How can a hand-held computer user keep e-mail, well, handy? Various companies make dial-up modems, but these generally require either a land-line phone connection or a cell phone hookup. Neither is extremely convenient and both can add to the cost of retrieving e-mail on the fly.
Snagging wireless e-mail for devices such as Palms, Handspring Visors and Microsoft-driven Pocket PCs has been more complicated. Although there are several options for each platform, which one is right for you depends on which device you use and how often.
Palm provides just one built-in wireless option to access e-mail and the Internet: Its Palm VII and VIIx wireless models use Palm.Net, which runs on the BellSouth Wireless network. The Palm VII, with 2 megabytes of storage, retails for $399; the VIIx, with 8 MB of memory, has a $449 retail price.
But San Diego-based Novatel Wireless offers a wireless modem that clamps on to the back of a Palm V or Vx. The modem works with both major wireless Internet providers: GoAmerica (http://www.goamerica.com) and OmniSky (http://www.omnisky.com).
For Pocket PCs, not much has happened--yet. Although the Compaq iPaq can accept standard PC Card devices with an optional sleeve, both the iPaq and the sleeves have been in short supply. Wireless modems for the Hewlett-Packard Jornada are coming.
Until recently, Visor users have been at a disadvantage. A land-line modem has been available since spring, but it's only been in the last month that a wireless modem has been available--again from Novatel Wireless and service providers such as OmniSky. The modem costs $299, although rebates are available. But it runs only with the newest Visors--the Platinum ($299) and the Prism ($449). Both feature a more powerful processor and a newer operating system. The Prism offers a color display and rechargeable battery.
Although wireless access is dominated by three main service providers, just two are truly aimed at everyday Palm or Visor users: Palm.Net and OmniSky. GoAmerica, which supports the Novatel modem as well as devices from Ricochet and other makers, primarily aims its services at corporate and enterprise users. Ricochet service is not yet available in Los Angeles, for example, but it does operate in San Diego. Moving well beyond hand-helds to notebook computers and pagers, GoAmerica Web and e-mail offerings will be examined in a future column.
Both Palm.Net and OmniSky offer e-mail and what could best be called versions of the Internet. Instead of the usual Web browsing experience, the displays of the Palm and Visor are better suited to Web clipping, in which only relevant bits of a site are shown. You can get online versions of ABCNews.com, for example, that retain the content of the full site but exclude the graphics.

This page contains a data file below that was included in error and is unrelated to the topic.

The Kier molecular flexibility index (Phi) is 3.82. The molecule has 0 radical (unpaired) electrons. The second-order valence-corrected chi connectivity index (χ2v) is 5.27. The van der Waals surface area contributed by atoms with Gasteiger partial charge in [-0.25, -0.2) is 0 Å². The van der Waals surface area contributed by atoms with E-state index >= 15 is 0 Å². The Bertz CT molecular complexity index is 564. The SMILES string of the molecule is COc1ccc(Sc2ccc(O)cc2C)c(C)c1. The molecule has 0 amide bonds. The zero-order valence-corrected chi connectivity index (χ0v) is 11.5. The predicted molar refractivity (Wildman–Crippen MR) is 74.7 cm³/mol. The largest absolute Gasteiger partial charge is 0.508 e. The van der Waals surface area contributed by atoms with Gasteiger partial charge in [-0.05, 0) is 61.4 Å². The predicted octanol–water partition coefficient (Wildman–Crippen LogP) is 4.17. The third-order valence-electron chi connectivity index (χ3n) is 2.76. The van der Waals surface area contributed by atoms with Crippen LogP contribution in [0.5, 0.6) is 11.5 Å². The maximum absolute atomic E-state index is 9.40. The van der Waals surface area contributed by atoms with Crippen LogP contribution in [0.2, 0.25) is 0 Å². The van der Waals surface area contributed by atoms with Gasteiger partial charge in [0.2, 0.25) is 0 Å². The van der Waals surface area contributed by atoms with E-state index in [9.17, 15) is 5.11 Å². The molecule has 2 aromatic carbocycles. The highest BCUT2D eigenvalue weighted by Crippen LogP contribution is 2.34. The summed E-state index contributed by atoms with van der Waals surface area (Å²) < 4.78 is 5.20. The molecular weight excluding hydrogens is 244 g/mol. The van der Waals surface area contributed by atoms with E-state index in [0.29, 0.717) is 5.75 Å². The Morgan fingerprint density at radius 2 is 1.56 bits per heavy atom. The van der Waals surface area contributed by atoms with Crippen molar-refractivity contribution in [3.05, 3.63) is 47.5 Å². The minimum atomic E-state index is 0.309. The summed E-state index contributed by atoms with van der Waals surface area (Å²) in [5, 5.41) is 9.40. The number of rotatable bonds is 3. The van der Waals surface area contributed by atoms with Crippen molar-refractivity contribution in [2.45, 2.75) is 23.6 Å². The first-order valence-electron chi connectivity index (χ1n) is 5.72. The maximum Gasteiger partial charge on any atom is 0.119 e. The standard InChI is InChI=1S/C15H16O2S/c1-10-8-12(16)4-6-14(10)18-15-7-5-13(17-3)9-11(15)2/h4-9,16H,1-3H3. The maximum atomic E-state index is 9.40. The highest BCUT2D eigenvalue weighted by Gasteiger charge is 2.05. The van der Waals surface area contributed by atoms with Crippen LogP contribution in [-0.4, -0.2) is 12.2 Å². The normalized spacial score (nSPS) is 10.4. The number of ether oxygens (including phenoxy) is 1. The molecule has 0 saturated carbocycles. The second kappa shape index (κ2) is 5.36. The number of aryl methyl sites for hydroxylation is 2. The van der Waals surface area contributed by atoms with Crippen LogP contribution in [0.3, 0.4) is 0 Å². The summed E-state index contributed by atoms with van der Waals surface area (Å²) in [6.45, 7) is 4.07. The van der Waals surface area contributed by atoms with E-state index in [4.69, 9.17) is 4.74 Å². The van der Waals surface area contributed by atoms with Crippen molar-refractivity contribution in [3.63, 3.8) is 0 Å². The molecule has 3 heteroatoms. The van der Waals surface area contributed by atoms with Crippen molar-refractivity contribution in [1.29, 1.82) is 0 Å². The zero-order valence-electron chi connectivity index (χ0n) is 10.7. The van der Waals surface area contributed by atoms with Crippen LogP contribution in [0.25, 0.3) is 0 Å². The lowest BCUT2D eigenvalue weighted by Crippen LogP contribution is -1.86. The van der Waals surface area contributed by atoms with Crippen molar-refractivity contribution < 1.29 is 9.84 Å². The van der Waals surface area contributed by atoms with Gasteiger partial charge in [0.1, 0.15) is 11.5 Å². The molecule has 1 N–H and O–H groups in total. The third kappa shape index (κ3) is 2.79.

E-mail is also different on a hand-held. Forget about graphics and most attachments. Both services veto nontext attachments, and the e-mail software supplied with the Palm VIIx rejects even the virtual business cards, or vCards, that OmniSky accepts.
Thus, anyone who uses a wireless network on a hand-held computer should expect some differences with equivalent hard-wired services such as cable modems, digital subscriber lines or dial-up Internet access. Speed will also be slower. The Palm.Net service boasts top speeds of 14.4 kilobits per second but can slow to 9.2. OmniSky's service runs at 19.2 Kbps, and the firm says its data-compression techniques keep that speed constant.
In operation, both services performed well in a variety of situations. Palm.Net relies on the BellSouth Wireless network and OmniSky uses AT&T's cellular system. Both sent and received messages pretty quickly, with similar results for Web retrievals.
But the OmniSky software outclasses the Palm.Net applications. For one, OmniSky's e-mail software directly links to a Palm or Visor's address book, making it easy to find and use addresses. With Palm's iMessenger software, there's no such link.
Moreover, the OmniSky software lets you easily add a POP mail account to the list of accounts from which you can send or receive mail. With the Palm VII platform, you need to download additional software.
Finally, there's the cost of service. Although Palm.Net offers several pricing plans, akin to what you'd find with some cell phone carriers, the all-you-can-eat unlimited data service costs $44.99 per month. OmniSky is $39.95 a month for the same service, and the firm is offering $200 rebates on its modems through January. The rebate is actually credited to a user's account after six months of service, however.
For ease of use, overall organization and price of service, OmniSky wins. Palm.Net is a good, solid platform, but it could stand some serious updating and a better software interface. Moreover, Palm should find a way to open the Palm VII to other data carriers so users have a broader choice.
Mark A. Kellner is editor at large for Government Computer News.
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Wireless Internet Providers
* Monthly fee: $39.95
* Top connection speed: 19.2 Kbps
* Network: AT&T
* The good: Full functionality
* The bad: Clipped Web pages
* Bottom line: Best bet
* Monthly fee: $44.99
* Top connection speed: 14.4 Kbps
* Network: Bell South Wireless
* The good: Easy to use
* The bad: Slower access speeds
* Bottom line: The only choice for certain Palm owners